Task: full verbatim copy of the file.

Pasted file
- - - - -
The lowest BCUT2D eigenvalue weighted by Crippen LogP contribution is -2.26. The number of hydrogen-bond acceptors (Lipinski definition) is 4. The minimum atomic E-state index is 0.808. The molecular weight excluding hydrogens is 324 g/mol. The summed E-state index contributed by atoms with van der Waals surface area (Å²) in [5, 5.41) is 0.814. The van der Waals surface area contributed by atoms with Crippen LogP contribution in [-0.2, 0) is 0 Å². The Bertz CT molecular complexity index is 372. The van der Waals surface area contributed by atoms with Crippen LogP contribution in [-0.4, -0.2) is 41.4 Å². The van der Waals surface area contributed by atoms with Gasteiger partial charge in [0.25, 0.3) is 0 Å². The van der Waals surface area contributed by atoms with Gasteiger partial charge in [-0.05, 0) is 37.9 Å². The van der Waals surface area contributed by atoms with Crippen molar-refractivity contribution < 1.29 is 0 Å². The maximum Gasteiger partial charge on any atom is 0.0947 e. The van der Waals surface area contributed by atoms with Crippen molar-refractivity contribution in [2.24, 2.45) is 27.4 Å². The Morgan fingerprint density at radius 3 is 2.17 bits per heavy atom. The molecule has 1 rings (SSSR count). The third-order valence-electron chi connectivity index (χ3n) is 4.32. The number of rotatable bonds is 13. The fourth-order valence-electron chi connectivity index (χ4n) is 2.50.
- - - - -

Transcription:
The lowest BCUT2D eigenvalue weighted by Crippen LogP contribution is -2.26. The number of hydrogen-bond acceptors (Lipinski definition) is 4. The minimum atomic E-state index is 0.808. The molecular weight excluding hydrogens is 324 g/mol. The summed E-state index contributed by atoms with van der Waals surface area (Å²) in [5, 5.41) is 0.814. The van der Waals surface area contributed by atoms with Crippen LogP contribution in [-0.2, 0) is 0 Å². The Bertz CT molecular complexity index is 372. The van der Waals surface area contributed by atoms with Crippen LogP contribution in [-0.4, -0.2) is 41.4 Å². The van der Waals surface area contributed by atoms with Gasteiger partial charge in [0.25, 0.3) is 0 Å². The van der Waals surface area contributed by atoms with Gasteiger partial charge in [-0.05, 0) is 37.9 Å². The van der Waals surface area contributed by atoms with Crippen molar-refractivity contribution < 1.29 is 0 Å². The maximum Gasteiger partial charge on any atom is 0.0947 e. The van der Waals surface area contributed by atoms with Crippen molar-refractivity contribution in [2.24, 2.45) is 27.4 Å². The Morgan fingerprint density at radius 3 is 2.17 bits per heavy atom. The molecule has 1 rings (SSSR count). The third-order valence-electron chi connectivity index (χ3n) is 4.32. The number of rotatable bonds is 13. The fourth-order valence-electron chi connectivity index (χ4n) is 2.50.